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Download the complete microbiology project topic and material (chapter 1-5) titled SCREENING FOR LYSINE-PRODUCING BACTERIA FROM SOIL AND FRUITS here on PROJECTS.ng. See below for the abstract, table of contents, list of figures, list of tables, list of appendices, list of abbreviations and chapter one. Click the DOWNLOAD NOW button to get the complete project work instantly.

 

PROJECT TOPIC AND MATERIAL ON SCREENING FOR LYSINE-PRODUCING BACTERIA FROM SOIL AND FRUITS

The Project File Details

  • Name: SCREENING FOR LYSINE-PRODUCING BACTERIA FROM SOIL AND FRUITS
  • Type: PDF and MS Word (DOC)
  • Size: [68 KB]
  • Length: [30] Pages

CHAPTER ONE

1.0                                           INTRODUCTION

 

Proteins play key roles in cell structure, physiology, and metabolism, and the amino acids that build up proteins are therefore nutritionally important compounds for all living organisms. Together, the twenty common protein-forming L-amino acids represent a variety of different characteristics and chemical properties, and almost all of them have commercial interest (Kumagai, 2000). The importance of amino acids cannot be over emphasized, as the primary metabolites do not only play the role of building blocks of proteins, cells, tissues, intermediate of the genetic pathway, animal feed additives (lysine, methionine, threonine), flavor enhancers (aspartic acid, monosodium glutamate, serine), ingredients in cosmetic and medicinal products and as specialty nutrients in the medical field (Kalin et al.,2013), but also form antibodies to resist foreign antigens such as bacteria and viruses that could be pathogenic to host cell (Ali, 2008). Amino acids are part of the enzyme, hormonal system and of nucleoproteins (RNA and DNA), carry oxygen throughout the body and participate in muscle activity (Uchefuna et al., 2016).

Out of the twenty naturally occurring amino acids, nine of the amino acids cannot be synthesized by higher animals and humans and must therefore be supplied in food or feed. These are the so-called essential amino acids, and lysine belongs to this class. Its major commercial form is L-lysine Monohydrochloride (L-lysine-HCL). Good sources of lysine are foods rich in protein like meats, cheese, certain fish, nuts, eggs, soyabeans (Ezemba et al., 2014a). In addition to the worldwide demand for L-lysine as a feed supplement for the pig and poultry industries, there is an ongoing exploitation of new applications for this amino acid, including in pharmaceuticals and cosmetics. L-Lysine has also been used for preventing atherosclerosis and to treat certain viral infections (Sanchez and Demain, 2008).

 

L-Lysine is nutritionally important to man and animals and can be used to supplement food and food materials especially cereal products to improve protein quality (Dutta and Ottaway, 1976). Tosaka et al. (1993) reported that since these cereal products contain only small quantities of lysine, poultry, cattle and other livestock unable to synthesize this amino acids must have lysine added to their feed stuff to provide adequate diet. Children and growing animals require high levels of lysine, for bone formation, adequate milk production and proper growth. Lysine also has some pharmaceutical application in the formulation of diets with balanced amino acid composition and in amino acid infusion (Shan et al., 2002). L-Lysine is the common protein-forming form of lysine and has, by far, the highest commercial value of the different lysine forms (Ezemba et al., 2014a). L-Lysine is one of the essential amino acids for higher animals and is widely used as a feed additive for swine and poultry. The protein in traditional feedstuffs such as corn, wheat, and barley has low lysine content, and in order to increase feed efficiency, pure L-lysine is added.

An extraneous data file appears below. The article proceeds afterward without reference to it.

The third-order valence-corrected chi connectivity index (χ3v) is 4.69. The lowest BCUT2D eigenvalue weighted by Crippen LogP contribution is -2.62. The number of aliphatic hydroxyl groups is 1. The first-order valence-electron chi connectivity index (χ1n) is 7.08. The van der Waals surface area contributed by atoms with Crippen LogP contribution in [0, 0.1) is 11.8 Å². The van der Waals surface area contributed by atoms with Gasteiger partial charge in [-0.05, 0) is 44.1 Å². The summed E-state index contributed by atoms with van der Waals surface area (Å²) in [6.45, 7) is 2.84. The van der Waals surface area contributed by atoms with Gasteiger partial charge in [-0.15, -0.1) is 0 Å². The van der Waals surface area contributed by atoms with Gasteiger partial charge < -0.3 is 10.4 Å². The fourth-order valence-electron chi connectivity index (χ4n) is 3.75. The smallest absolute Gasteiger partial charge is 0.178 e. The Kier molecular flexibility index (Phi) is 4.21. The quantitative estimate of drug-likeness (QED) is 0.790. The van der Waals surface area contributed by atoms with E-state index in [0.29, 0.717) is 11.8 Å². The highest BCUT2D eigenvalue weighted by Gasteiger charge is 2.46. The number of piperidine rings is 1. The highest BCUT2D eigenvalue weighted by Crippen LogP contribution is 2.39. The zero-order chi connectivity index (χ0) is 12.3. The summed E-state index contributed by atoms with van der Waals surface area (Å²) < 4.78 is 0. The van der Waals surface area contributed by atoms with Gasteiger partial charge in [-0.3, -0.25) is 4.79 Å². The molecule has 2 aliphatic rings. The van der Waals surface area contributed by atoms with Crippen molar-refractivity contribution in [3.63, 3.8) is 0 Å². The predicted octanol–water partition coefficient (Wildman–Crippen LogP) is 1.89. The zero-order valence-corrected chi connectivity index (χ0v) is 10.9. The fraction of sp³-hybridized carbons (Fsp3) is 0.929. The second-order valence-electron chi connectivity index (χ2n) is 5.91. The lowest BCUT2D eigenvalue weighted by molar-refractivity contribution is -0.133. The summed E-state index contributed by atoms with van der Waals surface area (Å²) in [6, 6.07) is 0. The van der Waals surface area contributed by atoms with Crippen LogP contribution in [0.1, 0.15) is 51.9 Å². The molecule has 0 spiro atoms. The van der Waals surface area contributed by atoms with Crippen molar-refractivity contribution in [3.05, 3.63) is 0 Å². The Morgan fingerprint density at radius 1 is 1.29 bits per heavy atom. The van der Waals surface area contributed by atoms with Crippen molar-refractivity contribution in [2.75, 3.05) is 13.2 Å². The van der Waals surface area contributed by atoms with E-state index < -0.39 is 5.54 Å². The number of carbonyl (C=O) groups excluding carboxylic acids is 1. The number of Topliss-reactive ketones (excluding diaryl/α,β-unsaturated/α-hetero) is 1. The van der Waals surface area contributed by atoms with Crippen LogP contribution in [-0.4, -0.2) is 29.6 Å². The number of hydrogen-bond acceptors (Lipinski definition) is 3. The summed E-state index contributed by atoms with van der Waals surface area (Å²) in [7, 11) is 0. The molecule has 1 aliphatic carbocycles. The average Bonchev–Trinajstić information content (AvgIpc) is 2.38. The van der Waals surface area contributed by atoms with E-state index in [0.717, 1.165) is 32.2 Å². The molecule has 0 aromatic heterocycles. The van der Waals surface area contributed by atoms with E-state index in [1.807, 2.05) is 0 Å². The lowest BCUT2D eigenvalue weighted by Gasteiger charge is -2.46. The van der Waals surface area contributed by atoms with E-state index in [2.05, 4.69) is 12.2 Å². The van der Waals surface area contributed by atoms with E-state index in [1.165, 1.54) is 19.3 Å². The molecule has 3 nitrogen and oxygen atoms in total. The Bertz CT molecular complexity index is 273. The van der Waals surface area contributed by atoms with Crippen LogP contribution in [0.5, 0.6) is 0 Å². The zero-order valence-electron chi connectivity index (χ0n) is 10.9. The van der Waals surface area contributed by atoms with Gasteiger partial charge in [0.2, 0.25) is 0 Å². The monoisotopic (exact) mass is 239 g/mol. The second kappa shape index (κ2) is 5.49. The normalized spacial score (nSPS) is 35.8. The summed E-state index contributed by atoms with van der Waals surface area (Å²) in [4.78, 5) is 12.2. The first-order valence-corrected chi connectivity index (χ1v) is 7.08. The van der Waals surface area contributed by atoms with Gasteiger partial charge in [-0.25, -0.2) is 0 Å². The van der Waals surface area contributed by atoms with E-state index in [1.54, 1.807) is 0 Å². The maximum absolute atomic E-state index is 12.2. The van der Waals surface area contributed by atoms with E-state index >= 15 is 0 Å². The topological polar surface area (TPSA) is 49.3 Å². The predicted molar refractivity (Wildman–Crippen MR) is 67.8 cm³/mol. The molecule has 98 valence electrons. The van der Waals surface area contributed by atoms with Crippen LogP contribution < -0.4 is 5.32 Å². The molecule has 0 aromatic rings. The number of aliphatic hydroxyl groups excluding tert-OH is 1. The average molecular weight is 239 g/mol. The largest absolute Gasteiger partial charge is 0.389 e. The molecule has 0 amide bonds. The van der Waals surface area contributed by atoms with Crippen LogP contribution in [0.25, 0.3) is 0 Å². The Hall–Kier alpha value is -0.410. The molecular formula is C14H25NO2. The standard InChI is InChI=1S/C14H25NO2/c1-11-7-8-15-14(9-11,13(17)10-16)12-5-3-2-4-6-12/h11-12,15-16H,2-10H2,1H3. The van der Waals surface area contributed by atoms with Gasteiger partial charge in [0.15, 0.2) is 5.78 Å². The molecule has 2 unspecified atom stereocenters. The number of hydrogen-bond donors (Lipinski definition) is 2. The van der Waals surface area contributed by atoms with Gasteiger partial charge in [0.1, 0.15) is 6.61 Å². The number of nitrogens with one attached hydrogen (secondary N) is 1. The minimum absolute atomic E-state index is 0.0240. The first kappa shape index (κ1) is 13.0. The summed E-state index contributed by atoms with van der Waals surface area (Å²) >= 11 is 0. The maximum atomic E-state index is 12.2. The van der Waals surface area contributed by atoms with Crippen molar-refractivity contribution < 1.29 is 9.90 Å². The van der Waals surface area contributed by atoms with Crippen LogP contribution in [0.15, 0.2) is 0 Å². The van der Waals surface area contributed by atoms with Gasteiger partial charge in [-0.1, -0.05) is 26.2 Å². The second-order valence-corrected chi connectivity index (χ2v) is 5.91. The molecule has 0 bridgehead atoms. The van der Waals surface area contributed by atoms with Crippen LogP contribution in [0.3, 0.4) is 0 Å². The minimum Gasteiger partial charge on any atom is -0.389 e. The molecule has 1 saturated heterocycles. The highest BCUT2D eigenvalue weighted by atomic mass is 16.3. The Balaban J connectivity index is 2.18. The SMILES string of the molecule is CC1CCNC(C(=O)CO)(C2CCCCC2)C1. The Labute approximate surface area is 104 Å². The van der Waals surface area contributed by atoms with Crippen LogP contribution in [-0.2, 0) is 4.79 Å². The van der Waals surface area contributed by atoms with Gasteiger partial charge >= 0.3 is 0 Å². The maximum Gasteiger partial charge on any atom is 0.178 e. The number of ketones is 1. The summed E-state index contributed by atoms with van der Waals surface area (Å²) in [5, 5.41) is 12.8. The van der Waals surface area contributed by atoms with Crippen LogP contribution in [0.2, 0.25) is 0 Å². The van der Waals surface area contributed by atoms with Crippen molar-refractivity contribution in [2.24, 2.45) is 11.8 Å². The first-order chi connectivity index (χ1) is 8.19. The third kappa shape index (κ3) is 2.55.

Since L-lysine is of great importance and the worldwide market is growing, there is constant effort aimed at improving the L-lysine fermentation processes, including development of better production strains, better fermentation processes, media optimization and downstream processing (product separation and purification) (Ezemba et al., 2014b). Accordingly, the bulk of research has focused on development of efficient methods for production of L-lysine, in particular on understanding and improving production capacities of L-lysine-producing bacteria, as well as development of efficient fermentation and downstream processes (Schrumpf et al., 1992; Ekwealor and Orafu, 2003).

 

Aim of the Research Work

  • Bacteria organisms producing lysine from soil and fruit samples.

 

Specific Objectives of the Research Include:

  • Isolation and characterization of bacteria from soil and fruits.
  • Screening for lysine producers on solid agar medium.
  • Identification of the organisms using biochemical tests.

 

 

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